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Multivitamin Supplement May Reduce Breast Cancer Recurrence
There is a great deal of controversy regarding the value of multiple vitamin supplements in cancer prevention.
How to Stay Sane During the Elections: Understanding Through the Lens of Chinese Medicine
In Chinese Medicine philosophy, everything consists of Yin and Yang. The law of polar opposites – one cannot exist without its opposite.
Beating the Odds: Interview With Para-Powerlifter Adeline Dumapong-Ancheta
Since October 2015, the FICS Foundation, the charitable organization affiliated with the International Federation of Sports Chiropractic (FICS), has been supporting disabled athletes internationally.
A Long-Overdue Win for Oregon Medicaid Patients - and the Implications for Other States
Beginning July 1, 2016, Oregon Medicaid patients with spinal pain (cervical, thoracic, lumbar, pelvic) who are determined to be low risk based on a biopsychosocial assessment tool (STarT Back – Keele University) can receive four chiropractic visits per episode.
An Emerging Partnership Model
Maryland University of Integrative Health (MUIH) has educated integrative health and wellness practitioners for the last 40 years, originally as an acupuncture clinic and school. The institution's transformative, relationship-centered programs integrate traditional wisdom with contemporary science
What's New in Phytonutrition: Mangifera Indica, "The King of Fruits"
One hundred percent pure Indian green mango fruit (mangifera indica), harvested at a special degree of ripeness for efficacy and taste, can now be concentrated as a phytonutrient nutraceutical powder.
The Pertinent Negative
We all have to perform evaluations on patients. Most of us don't like doing it – exams take time, and worse it takes even more time after the evaluation to put together a narrative summary of the findings. Sometimes, this process becomes downright tedious.
Believe it or not, an estimated one-third of your patients have eaten some form of fast food within 24 hours of their appointment with you.
Insuring Quality Control in Herb Importation: An Interview with Wilson Lau
Wilson Lau is the vice president of Nuherbs, a Chinese herb importation company based in San Leandro, California. Before joining Nuherbs, he trained as a lawyer specializing in FDA law.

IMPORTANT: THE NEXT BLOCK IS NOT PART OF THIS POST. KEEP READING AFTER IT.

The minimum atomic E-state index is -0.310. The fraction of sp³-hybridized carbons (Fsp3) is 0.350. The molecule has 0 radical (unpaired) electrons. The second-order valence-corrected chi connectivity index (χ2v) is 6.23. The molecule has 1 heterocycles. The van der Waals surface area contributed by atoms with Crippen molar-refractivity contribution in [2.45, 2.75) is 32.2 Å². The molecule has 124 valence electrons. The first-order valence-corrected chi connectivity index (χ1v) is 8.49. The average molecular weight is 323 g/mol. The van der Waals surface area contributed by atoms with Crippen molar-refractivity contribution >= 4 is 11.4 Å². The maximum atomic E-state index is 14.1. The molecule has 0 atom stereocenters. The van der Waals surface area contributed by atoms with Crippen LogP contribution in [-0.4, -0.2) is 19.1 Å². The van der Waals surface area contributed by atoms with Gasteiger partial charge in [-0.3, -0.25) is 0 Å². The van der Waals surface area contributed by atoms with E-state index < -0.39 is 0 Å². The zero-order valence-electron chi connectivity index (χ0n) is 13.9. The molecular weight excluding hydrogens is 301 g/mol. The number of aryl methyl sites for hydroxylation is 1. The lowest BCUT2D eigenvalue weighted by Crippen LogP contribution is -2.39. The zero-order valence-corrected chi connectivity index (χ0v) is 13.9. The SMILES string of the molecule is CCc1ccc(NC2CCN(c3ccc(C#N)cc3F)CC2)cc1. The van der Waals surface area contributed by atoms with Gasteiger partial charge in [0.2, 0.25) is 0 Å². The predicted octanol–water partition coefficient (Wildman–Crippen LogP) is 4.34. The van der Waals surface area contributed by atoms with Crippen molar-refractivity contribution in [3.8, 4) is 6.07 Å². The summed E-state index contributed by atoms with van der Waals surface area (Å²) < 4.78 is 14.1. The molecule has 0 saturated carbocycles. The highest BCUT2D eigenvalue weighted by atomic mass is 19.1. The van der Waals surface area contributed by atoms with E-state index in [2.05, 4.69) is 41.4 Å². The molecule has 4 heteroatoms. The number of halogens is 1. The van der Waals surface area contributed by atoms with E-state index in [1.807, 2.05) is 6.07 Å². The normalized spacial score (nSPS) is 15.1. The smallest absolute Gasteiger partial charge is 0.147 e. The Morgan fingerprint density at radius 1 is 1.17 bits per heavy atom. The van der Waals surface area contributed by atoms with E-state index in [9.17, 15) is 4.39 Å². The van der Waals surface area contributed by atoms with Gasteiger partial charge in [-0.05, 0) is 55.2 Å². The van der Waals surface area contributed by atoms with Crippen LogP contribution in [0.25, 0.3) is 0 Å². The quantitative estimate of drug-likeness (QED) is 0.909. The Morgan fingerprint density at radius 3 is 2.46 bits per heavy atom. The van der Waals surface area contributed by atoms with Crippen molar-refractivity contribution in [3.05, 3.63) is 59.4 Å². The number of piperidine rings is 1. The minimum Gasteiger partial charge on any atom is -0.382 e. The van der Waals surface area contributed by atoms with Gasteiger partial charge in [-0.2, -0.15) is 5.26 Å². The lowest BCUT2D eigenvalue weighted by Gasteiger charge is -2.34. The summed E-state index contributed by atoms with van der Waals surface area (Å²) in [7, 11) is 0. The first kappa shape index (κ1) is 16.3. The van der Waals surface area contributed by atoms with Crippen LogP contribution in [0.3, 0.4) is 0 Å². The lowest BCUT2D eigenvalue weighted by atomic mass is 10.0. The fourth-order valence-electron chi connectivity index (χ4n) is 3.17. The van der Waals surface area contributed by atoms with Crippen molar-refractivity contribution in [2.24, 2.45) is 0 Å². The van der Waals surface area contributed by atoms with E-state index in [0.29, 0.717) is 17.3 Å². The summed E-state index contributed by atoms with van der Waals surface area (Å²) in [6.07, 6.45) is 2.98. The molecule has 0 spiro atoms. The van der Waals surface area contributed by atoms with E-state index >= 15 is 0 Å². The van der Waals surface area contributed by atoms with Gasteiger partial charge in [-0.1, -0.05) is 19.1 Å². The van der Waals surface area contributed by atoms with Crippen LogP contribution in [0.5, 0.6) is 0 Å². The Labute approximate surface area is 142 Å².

AOM Hospital-Based Practice: A Future Reality?
The natural evolution of health care on the planet is integrative health. We may have some challenges ahead, but based on my research, all indicators are pointing in a positive direction. There seems to be an evolving consciousness among our patient population that is "getting it."
Tai Chi Documentary Premier
First Run Features recently announced the world theatrical premiere of Barry Strugatz's documentary The Professor: Tai Chi's Journey West, which premiered last month at the Laemmle Music Hall in Los Angeles.
Acupuncture's Impact on the World
For several years, I have been hearing about the town of Rothenburg, Germany. It seemed just a dot on a map until I arrived. It is the home of the TCM Kongress which began in 1968. It has been held annually for 47 years and it has only missed one year.
Kansas Achieves Licensing Law
Kansas Governor Sam Brownback signed House Bill 2615 into law on Friday, May 13, 2016. HB2615 includes provisions for the licensure of acupuncturists in the state of Kansas.
Chronic Pain: Become Part of the Solution
I have lectured to more than 7,000 chiropractic physicians over the past five years regarding the chronic pain and opioid epidemic in this country.
Treating Hip & Groin Pain With Abdominal Release of Upper Lumbar Nerve Impingements
Have you encountered patients with groin and hip pain you can't seem to solve? You know it's not a worn-out hip; you suspect the pain is somehow connected to the spine. But somehow, you just can't help them break through.
Three Tips to Help You Analyze the Acupuncture Case Studies of the NCCAOM Exam
Confirm the answer quickly by the elimination method. Case study:
After two treatments for back pain, a patient presents for a third
session complaining of rapid breathing and wheezing that is made worse
during cold weather.
Sit or Stand? Analyzing a Mixed Message
I'm more than a bit confused. At my age, that seems to be a rather common occurrence. However, today more than ever, I'm getting a mixed message.
An MD Who Understands the Opioid Epidemic
Doctors of chiropractic have an important role to play in ending the opioid epidemic and dealing with chronic pain by conservative means (see our top story in this issue) – but who's to blame for opioid dependence and abuse in the first place?
Adventures with the San Jiao
Those of us who have been in practice for several decades relish the way meridians and points reveal new diagnostic clues and new insights. I love to encourage my students to see this as an adventure that goes way beyond the textbooks.
Acupuncture Muscle Trigger Point and Oriental Medicine Sports Therapy
It is difficult to ascertain the internal condition of professional basketball player Lebron James during game one of the 2014 NBA finals, in which he developed debilitating muscle cramps that led to his premature removal from the game.
Increasing the Value of Spine Care: CMS Approves New Low Back Pain Registry
The Centers for Medicare and Medicaid Services has approved the Spine IQ Low Back Pain Registry as a qualified clinical data registry for the Physician Quality Reporting System (PQRS) in 2016.
Introducing the Acupuncture Today Digital Edition